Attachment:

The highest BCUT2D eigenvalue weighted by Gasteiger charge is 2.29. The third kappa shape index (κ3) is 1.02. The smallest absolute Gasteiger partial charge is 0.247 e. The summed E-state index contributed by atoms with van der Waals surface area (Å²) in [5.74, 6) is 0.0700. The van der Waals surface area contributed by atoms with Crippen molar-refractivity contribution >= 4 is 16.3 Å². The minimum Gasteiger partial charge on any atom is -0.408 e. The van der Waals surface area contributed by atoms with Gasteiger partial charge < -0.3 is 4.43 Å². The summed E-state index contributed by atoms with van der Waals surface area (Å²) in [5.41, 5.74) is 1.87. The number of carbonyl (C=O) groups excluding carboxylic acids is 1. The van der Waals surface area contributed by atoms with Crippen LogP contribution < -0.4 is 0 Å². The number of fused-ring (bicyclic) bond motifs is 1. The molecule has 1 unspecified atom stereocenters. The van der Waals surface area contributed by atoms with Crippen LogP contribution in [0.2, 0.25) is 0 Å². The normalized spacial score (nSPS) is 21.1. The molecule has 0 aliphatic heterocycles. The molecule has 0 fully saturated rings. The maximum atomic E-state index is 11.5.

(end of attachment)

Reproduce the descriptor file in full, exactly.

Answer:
The highest BCUT2D eigenvalue weighted by Gasteiger charge is 2.29. The third kappa shape index (κ3) is 1.02. The smallest absolute Gasteiger partial charge is 0.247 e. The summed E-state index contributed by atoms with van der Waals surface area (Å²) in [5.74, 6) is 0.0700. The van der Waals surface area contributed by atoms with Crippen molar-refractivity contribution >= 4 is 16.3 Å². The minimum Gasteiger partial charge on any atom is -0.408 e. The van der Waals surface area contributed by atoms with Gasteiger partial charge < -0.3 is 4.43 Å². The summed E-state index contributed by atoms with van der Waals surface area (Å²) in [5.41, 5.74) is 1.87. The number of carbonyl (C=O) groups excluding carboxylic acids is 1. The van der Waals surface area contributed by atoms with Crippen LogP contribution < -0.4 is 0 Å². The number of fused-ring (bicyclic) bond motifs is 1. The molecule has 1 unspecified atom stereocenters. The van der Waals surface area contributed by atoms with Crippen LogP contribution in [0.2, 0.25) is 0 Å². The normalized spacial score (nSPS) is 21.1. The molecule has 0 aliphatic heterocycles. The molecule has 0 fully saturated rings. The maximum atomic E-state index is 11.5.